Concerning Trends Compounding the Costs

“Escalating cancer prevalence points to an increasing demand for cancer care services and underscores the utility of studies that examine the cost of cancer care in formulating future directions and research priorities,” wrote the authors of this analysis, suggesting its connection with the concerning trend of increasing rates of cancer in younger adult patients.

In particular, the populations of people in the millennial (20 to 39 years) and generation X (40 to 54 years) generations are experiencing increased incidence of colorectal cancer, according to results from a 2017 study.2 This comes at a time when the incidence of colorectal cancer is declining in generations older than generation X.2

It seems, then, that screening and prevention continue to be the best immediate interventions. “Beyond awaiting scientific discovery and the widespread adoption of healthier living, meaningful action can be taken to mitigate premature morbidity and mortality from this disease through educational campaigns about the importance of timely follow-up of CRC [colorectal cancer] symptoms, regardless of patient age, and age-appropriate screening,” concluded the authors of the colorectal incidence study.2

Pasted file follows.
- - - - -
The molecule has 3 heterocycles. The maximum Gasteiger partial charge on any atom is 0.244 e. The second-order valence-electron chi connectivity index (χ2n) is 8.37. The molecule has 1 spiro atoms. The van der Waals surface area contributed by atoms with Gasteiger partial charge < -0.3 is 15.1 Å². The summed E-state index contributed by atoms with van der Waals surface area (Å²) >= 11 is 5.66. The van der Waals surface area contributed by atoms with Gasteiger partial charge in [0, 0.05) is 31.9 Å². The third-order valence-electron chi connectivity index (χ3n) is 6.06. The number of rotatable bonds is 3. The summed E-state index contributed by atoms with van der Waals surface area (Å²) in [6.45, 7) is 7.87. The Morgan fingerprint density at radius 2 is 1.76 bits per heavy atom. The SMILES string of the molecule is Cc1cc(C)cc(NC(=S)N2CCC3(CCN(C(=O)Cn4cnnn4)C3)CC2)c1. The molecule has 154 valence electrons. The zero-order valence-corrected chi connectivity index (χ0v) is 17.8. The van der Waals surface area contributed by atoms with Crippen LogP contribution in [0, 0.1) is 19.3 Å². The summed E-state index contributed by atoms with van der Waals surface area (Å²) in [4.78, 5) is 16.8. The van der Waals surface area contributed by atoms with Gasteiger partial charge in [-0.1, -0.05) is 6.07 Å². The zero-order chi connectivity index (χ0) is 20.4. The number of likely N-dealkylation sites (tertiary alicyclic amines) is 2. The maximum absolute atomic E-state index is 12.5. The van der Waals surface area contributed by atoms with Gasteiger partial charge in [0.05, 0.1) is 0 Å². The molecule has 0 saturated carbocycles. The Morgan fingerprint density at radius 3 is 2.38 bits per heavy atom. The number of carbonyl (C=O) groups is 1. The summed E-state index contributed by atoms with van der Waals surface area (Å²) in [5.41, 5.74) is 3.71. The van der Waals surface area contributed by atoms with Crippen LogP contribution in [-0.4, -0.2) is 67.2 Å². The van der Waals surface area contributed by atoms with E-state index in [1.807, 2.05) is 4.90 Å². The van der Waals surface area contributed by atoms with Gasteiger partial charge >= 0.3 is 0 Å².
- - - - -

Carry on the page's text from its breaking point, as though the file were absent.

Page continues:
Though the cause(s) of elevated incidence of colorectal cancer in younger adult generations is unknown, changing trends in cancer among young adults do not appear limited to colorectal cancer. Results from a recent report indicated young American women now experience a higher incidence of lung cancer than young men, a reversal of a bias toward males that is not explained by sex differences in smoking. The incidence of lung cancer also rose in young Hispanics in the United States.3 

With these trends of significantly higher costs of care for cancer in younger patients and rising incidence among the population, a cancer-money storm could be on the near horizon. Early detection seems the optimal way for both clinical and financial outcomes.


Megan Garlapow is a medical writer based in Tempe, Arizona. 


References

1. Banegas MP, Yabroff KR, O’Keefe-Rosetti MC, et al. Medical care costs associated with cancer in integrated delivery systems. J Natl Compr Canc Netw. 2018;16(4):402-410.

2. Siegel RL, Fedewa SA, Anderson WF, et al. Colorectal cancer incidence patterns in the United States, 1974-2013. J Natl Cancer Inst. 2017;109(8).

3. Jemal A, Miller KD, Ma J, et al. Higher lung cancer incidence in young women than young men in the United States. N Engl J Med. 2018;378(21):1999-2009.